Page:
Faced with the prospect of an empty day on holiday with children, there's a temptation to fill it. The day, stretching languidly like a bather on a sun-lounger, cannot simply be allowed to happen. It must be stuffed to the brim with activities. At some point, the idea of a trip to a theme park emerges.
Theme parks are, on the whole, ghastly. The commodification of fun on an industrial scale can hardly be expected to create a wholesome experience. Like the junk food peddled in these self-declared wonderlands, the adventure lacks nourishment. A day at a theme park usually involves long stretches of boredom injected with short bursts of excitement.
I try to avoid theme parks at all costs but Astrid, my two-year-old daughter, has recently become susceptible to advertising. She likes to flick through the pages of anything resembling a book and on a recent trip to south west England, she was perusing the various guides, brochures and leaflets picked up from the Cornish Tourist Board. Astrid came across a picture of train chugging through green and pleasant fields with "Lappa Valley Steam Railway" superimposed above it. From that moment, Astrid did not stop talking about going to "ride on trains".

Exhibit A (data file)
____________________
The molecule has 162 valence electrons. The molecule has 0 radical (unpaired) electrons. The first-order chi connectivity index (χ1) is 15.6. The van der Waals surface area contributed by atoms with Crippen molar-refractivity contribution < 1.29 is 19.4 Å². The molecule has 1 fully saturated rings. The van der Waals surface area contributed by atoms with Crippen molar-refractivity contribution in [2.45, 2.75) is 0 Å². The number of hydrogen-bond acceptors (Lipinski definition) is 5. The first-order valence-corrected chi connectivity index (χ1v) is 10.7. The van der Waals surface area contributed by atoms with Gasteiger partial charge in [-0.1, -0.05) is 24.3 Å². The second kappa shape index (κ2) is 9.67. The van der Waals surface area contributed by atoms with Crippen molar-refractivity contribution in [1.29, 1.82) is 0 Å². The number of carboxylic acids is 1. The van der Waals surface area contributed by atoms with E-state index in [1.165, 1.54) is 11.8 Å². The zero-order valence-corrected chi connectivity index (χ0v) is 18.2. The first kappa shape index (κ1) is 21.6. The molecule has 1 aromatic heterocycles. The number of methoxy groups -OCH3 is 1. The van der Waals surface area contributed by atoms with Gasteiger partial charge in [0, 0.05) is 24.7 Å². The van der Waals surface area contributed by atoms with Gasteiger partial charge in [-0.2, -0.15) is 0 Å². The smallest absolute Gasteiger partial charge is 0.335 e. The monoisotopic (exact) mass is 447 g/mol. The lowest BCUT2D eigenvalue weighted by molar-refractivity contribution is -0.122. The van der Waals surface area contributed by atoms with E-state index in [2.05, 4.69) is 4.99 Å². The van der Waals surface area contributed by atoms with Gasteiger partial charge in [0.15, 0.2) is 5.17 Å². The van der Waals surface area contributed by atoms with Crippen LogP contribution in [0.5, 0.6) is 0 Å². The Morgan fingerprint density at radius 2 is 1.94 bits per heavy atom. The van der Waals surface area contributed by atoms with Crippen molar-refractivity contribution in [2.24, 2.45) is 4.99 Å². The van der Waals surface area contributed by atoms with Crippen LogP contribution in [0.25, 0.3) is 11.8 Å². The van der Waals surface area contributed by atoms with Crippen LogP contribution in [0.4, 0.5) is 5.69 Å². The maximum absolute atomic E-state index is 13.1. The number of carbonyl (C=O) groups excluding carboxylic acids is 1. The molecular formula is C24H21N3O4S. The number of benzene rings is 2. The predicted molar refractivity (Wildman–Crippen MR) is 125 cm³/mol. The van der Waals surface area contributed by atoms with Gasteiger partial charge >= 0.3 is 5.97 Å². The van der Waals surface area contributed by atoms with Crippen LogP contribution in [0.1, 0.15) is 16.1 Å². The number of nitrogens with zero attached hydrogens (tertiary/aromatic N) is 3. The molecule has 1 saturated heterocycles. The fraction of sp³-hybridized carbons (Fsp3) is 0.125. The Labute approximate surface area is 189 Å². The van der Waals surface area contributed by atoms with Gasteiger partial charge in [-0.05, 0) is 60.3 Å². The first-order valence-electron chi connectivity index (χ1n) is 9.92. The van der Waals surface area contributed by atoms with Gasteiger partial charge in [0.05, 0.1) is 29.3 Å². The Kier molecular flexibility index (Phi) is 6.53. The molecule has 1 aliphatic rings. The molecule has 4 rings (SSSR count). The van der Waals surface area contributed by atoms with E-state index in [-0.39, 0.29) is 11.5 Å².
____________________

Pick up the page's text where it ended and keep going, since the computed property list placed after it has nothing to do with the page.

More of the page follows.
Three days later, finding ourselves within 10 kilometres of the Lappa Valley, we were unable to resist visiting this fabled land of locomotion.
Fortunately the Lappa Valley Steam Railway is unlike most theme parks. Opened in 1974, its steam railway runs on the restored 350mm-gauge track once used by a 19th-century Cornish mine. We arrived in the afternoon and at the ticket office we found an old man dressed in a conductor's uniform who told us about a "discount fare for off-peak travel". The entry fee was already quite reasonable, but this unexpected discount reinforced the feeling that making money was not the sole purpose of this establishment.
Everything about the place was charmingly unpolished, slightly frayed and seemingly untroubled by the usual cordons, barriers, signs and health and safety rules that usually plague such places. The doors of the miniature steam train wobbled and rattled as we set off, children poked their heads and limbs out of open windows as we chugged along, and at the other end, the ruins of the abandoned mine loomed over a crazy golf course, a shin-deep canoeing lake and other miniature railways. Astrid ran from one place to another, playing with other children. People talked to one another, a rarity in these places, and - even rarer - smiled and were having fun.
After playing all afternoon, the call for the last train caught most people by surprise. Was it that time already? Did we really have to leave? If only all theme parks were like the Lappa Valley.